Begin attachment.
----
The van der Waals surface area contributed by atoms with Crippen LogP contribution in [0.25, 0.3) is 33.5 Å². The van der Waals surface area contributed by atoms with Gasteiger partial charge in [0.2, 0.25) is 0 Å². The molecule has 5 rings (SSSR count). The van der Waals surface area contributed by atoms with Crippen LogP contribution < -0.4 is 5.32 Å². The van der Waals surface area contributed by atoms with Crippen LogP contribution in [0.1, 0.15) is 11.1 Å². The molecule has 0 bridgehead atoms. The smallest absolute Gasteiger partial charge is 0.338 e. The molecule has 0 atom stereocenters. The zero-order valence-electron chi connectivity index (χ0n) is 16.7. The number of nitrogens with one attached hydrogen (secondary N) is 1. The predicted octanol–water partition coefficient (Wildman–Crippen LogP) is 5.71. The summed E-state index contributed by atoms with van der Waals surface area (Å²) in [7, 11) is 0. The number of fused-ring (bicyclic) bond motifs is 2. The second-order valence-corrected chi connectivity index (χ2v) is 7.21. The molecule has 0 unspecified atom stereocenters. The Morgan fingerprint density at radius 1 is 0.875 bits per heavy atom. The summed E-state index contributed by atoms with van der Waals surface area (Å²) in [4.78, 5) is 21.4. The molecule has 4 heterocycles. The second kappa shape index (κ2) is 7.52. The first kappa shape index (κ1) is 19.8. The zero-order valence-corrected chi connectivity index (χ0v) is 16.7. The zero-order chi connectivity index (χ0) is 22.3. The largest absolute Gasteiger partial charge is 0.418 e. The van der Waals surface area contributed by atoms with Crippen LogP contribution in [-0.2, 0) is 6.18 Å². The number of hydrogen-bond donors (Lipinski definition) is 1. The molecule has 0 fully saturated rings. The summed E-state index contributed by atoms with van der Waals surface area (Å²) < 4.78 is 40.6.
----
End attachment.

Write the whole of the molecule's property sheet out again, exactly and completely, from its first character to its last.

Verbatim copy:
The van der Waals surface area contributed by atoms with Crippen LogP contribution in [0.25, 0.3) is 33.5 Å². The van der Waals surface area contributed by atoms with Gasteiger partial charge in [0.2, 0.25) is 0 Å². The molecule has 5 rings (SSSR count). The van der Waals surface area contributed by atoms with Crippen LogP contribution < -0.4 is 5.32 Å². The van der Waals surface area contributed by atoms with Crippen LogP contribution in [0.1, 0.15) is 11.1 Å². The molecule has 0 bridgehead atoms. The smallest absolute Gasteiger partial charge is 0.338 e. The molecule has 0 atom stereocenters. The zero-order valence-electron chi connectivity index (χ0n) is 16.7. The number of nitrogens with one attached hydrogen (secondary N) is 1. The predicted octanol–water partition coefficient (Wildman–Crippen LogP) is 5.71. The summed E-state index contributed by atoms with van der Waals surface area (Å²) in [7, 11) is 0. The number of fused-ring (bicyclic) bond motifs is 2. The second-order valence-corrected chi connectivity index (χ2v) is 7.21. The molecule has 0 unspecified atom stereocenters. The Morgan fingerprint density at radius 1 is 0.875 bits per heavy atom. The summed E-state index contributed by atoms with van der Waals surface area (Å²) in [4.78, 5) is 21.4. The molecule has 4 heterocycles. The second kappa shape index (κ2) is 7.52. The first kappa shape index (κ1) is 19.8. The zero-order valence-corrected chi connectivity index (χ0v) is 16.7. The zero-order chi connectivity index (χ0) is 22.3. The largest absolute Gasteiger partial charge is 0.418 e. The van der Waals surface area contributed by atoms with Crippen LogP contribution in [-0.2, 0) is 6.18 Å². The number of hydrogen-bond donors (Lipinski definition) is 1. The molecule has 0 fully saturated rings. The summed E-state index contributed by atoms with van der Waals surface area (Å²) < 4.78 is 40.6.